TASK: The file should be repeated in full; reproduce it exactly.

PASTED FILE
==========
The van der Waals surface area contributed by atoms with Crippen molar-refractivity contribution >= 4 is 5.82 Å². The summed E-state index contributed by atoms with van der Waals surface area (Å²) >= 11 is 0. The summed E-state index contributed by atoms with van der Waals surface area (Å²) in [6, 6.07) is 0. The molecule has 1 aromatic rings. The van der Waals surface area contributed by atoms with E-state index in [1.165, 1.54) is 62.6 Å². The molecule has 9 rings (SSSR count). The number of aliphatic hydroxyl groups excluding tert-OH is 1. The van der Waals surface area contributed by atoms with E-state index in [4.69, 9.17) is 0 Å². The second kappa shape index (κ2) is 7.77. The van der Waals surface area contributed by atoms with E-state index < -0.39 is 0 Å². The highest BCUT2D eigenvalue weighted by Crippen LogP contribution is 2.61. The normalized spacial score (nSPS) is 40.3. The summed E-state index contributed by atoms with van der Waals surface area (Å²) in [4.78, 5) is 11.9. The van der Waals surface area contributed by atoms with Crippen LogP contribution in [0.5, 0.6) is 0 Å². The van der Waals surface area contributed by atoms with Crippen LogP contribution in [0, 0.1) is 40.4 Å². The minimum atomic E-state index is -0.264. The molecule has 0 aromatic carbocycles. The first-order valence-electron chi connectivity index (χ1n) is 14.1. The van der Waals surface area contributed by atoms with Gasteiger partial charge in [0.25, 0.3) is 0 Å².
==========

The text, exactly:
The van der Waals surface area contributed by atoms with Crippen molar-refractivity contribution >= 4 is 5.82 Å². The summed E-state index contributed by atoms with van der Waals surface area (Å²) >= 11 is 0. The summed E-state index contributed by atoms with van der Waals surface area (Å²) in [6, 6.07) is 0. The molecule has 1 aromatic rings. The van der Waals surface area contributed by atoms with E-state index in [1.165, 1.54) is 62.6 Å². The molecule has 9 rings (SSSR count). The number of aliphatic hydroxyl groups excluding tert-OH is 1. The van der Waals surface area contributed by atoms with E-state index in [4.69, 9.17) is 0 Å². The second kappa shape index (κ2) is 7.77. The van der Waals surface area contributed by atoms with E-state index < -0.39 is 0 Å². The highest BCUT2D eigenvalue weighted by Crippen LogP contribution is 2.61. The normalized spacial score (nSPS) is 40.3. The summed E-state index contributed by atoms with van der Waals surface area (Å²) in [4.78, 5) is 11.9. The van der Waals surface area contributed by atoms with Crippen LogP contribution in [0.5, 0.6) is 0 Å². The van der Waals surface area contributed by atoms with Crippen LogP contribution in [0, 0.1) is 40.4 Å². The minimum atomic E-state index is -0.264. The molecule has 0 aromatic carbocycles. The first-order valence-electron chi connectivity index (χ1n) is 14.1. The van der Waals surface area contributed by atoms with Gasteiger partial charge in [0.25, 0.3) is 0 Å².